Background: Despite the achievements in modern medicine, there is no effective natural treatment of second-degree burns till now. Therefore, the purpose of this study was to assess the wound-healing efficiency of three extracted oils, from the prickly pear, pumpkin and linseed on partial-thickness burns induced by fractional CO2 laser (an innovative up-to-date technique) in rats.
Materials and methods: Thirty rats completing partial-thickness burns by fractional CO2 laser were randomly divided into five groups. The burns were measured, photographed, and topically treated daily with saline solution, "CYTOL BASIC," pumpkin-, linseed-, and prickly pear-extracted oils (0.52 μL/mm(2) of oil) until day 7. The response to treatments was assessed by macroscopic, histologic, and biochemical parameters.
Results: Due to their chemical composition, the extracted oils showed significant improvements over the control and reference groups during the trial for both general wound appearance and crusting. On day 7, the prickly pear, linseed, and pumpkin oils showed a significant decrease in the healing time (0 cm(2), 0.15 cm(2), and 0.18 cm(2), respectively) when compared to the control and reference groups (1.49 cm(2) and 0.85 cm(2)). Histologic assessment of the prickly pear oil-treated group revealed good healing proprieties compared with the other groups. The collagen content in prickly pear oil-treated group was found to be significantly greater (270.67 ± 7.48) than that in all other groups.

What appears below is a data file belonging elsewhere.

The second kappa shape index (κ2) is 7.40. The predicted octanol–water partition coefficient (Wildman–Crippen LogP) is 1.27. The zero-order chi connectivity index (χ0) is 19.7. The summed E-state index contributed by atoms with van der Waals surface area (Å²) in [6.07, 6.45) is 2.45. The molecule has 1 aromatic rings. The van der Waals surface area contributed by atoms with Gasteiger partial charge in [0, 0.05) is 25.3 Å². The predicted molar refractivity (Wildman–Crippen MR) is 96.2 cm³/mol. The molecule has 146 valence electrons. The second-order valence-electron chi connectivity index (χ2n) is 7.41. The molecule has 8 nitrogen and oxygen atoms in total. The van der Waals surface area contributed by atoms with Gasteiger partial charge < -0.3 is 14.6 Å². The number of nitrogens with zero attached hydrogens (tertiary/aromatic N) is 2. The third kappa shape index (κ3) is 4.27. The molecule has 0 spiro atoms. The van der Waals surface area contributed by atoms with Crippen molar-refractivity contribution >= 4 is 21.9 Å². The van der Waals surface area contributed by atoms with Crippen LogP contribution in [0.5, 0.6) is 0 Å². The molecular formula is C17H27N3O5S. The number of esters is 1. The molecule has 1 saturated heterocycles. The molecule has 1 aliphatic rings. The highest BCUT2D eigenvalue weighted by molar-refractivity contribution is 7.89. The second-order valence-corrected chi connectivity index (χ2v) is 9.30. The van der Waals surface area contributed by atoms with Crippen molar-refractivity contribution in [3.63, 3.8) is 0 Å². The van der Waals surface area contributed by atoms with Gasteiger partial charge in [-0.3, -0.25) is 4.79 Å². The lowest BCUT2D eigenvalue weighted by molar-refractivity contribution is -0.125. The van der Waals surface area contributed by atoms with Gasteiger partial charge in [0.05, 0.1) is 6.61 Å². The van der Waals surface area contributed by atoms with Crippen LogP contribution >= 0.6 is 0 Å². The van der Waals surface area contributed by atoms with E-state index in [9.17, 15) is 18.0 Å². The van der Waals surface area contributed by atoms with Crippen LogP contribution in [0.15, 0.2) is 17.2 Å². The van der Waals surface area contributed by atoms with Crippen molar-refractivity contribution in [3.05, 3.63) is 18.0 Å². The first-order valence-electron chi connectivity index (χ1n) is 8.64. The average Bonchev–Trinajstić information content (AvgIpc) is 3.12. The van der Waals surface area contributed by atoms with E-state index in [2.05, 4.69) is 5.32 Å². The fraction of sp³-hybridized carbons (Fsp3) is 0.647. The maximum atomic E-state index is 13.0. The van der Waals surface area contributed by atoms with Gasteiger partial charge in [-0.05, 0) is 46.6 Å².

Conclusions: Our experiment has shown, for the first time, a scientific evidence of the efficiency of extracted oils of prickly pear, pumpkin, and linseed on partial-thickness burns.
Keywords: Healing effect; Laser burns; Linseed; Oil; Prickly pear; Pumpkin.
Copyright © 2016 Elsevier Inc. All rights reserved.